Across his career as a public management academic, ANZSOG's Professor John Alford has seen many things change, and picked up some useful insights alon
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Home Features Digital signatures still handled like stone tablets
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DEPARTMENTSNational Capital Parking Authority
TAGS Digital, Digital Transformation Office, Records management, document management, digital signatures, Electronic documents, Digital signature
The promise of digital signatures to deliver both assurance and efficiency to agencies’ long approval chains has largely been misadventure. A whole-of-government approach could benefit, but only if ICT creators understand the behaviour of executives and their administrative staff.
Everyone in the business of government knows the pain of circulating documents and ideas for comment and approval, yet we seem to be consistently stuck in the dark ages of hauling stone tablets along the approval chain in order to achieve the goal of that final signature chiselled on the dotted line.
Digital signatures have been around since the early 1990s with Lotus Notes 1.0, yet we still find ourselves in the embarrassing situation of not completely understanding what they are about, or how they can substantially improve our business practices.
Take for example, the National Capital Authority’s Known Infringement Notice Declaration. Its a beautiful and helpful Adobe Acrobat form that shows the user the mandatory fields that they need to fill in, and it also allows a user and witness to insert their digital signature into the form.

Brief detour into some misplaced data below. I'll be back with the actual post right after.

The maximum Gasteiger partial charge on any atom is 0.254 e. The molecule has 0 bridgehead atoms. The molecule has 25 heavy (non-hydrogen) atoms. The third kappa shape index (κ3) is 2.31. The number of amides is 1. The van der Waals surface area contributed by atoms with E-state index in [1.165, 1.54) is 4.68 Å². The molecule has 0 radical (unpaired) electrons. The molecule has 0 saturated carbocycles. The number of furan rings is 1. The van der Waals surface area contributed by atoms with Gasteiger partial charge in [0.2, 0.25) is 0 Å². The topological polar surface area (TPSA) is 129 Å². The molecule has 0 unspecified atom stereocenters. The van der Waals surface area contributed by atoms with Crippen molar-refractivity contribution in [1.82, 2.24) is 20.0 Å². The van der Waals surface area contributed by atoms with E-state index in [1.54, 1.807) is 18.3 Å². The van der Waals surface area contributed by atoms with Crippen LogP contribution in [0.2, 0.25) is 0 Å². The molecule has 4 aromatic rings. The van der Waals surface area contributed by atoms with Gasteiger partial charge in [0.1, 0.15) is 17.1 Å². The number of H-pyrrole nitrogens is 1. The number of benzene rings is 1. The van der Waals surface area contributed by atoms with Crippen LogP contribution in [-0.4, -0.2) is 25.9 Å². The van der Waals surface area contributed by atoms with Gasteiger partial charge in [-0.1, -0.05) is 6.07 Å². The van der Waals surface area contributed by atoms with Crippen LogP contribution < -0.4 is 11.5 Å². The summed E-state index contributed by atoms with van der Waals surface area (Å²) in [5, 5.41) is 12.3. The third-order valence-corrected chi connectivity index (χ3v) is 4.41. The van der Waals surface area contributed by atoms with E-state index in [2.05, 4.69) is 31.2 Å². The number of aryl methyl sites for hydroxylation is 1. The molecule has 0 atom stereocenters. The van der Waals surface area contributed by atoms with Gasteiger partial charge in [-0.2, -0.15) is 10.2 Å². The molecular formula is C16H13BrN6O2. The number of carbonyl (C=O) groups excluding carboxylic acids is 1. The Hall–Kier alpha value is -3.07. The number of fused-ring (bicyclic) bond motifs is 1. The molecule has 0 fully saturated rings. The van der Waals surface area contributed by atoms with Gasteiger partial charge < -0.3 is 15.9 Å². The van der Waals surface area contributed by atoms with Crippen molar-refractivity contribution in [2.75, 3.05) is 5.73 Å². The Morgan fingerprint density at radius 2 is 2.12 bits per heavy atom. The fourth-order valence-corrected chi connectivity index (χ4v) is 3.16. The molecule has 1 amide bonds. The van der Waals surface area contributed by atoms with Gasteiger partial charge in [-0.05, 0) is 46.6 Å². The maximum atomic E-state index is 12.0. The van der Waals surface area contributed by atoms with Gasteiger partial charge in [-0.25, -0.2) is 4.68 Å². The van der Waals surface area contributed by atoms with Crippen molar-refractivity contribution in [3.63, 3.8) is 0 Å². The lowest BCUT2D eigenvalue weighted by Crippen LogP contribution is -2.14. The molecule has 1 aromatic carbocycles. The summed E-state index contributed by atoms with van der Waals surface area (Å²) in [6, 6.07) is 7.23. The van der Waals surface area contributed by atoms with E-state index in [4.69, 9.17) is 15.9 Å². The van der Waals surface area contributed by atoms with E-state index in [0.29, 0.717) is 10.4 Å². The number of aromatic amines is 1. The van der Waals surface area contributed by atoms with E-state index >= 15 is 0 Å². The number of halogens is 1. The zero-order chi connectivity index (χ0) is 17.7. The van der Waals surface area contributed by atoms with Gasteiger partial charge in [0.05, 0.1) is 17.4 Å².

In an ideal world the electronic submission of this form would allow electronic systems to extract relevant data alongside the non-repudiable digital signatures directly into an electronic system without any manual intervention.
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Vince Chong is a professional engineer and project manager, with almost 20 years of experience in public sector procurement, project and management roles.
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Vince I couldn’t agree more. Printing and signing documents is a huge waste of time and effort in 2015. Eliminating the need would deliver a bigger efficiency boost than almost any other new technology or technology enhancement.
Why does it fail? Or not even get off the ground in funding bids?
I don’t know the answers to those two questions, but think it’s not quite sexy enough to grab the attention of enough decision makers.
Lack of joined up processes, and key players who like the comfort of paper and the same sort of signatures they used when they started working, many years ago…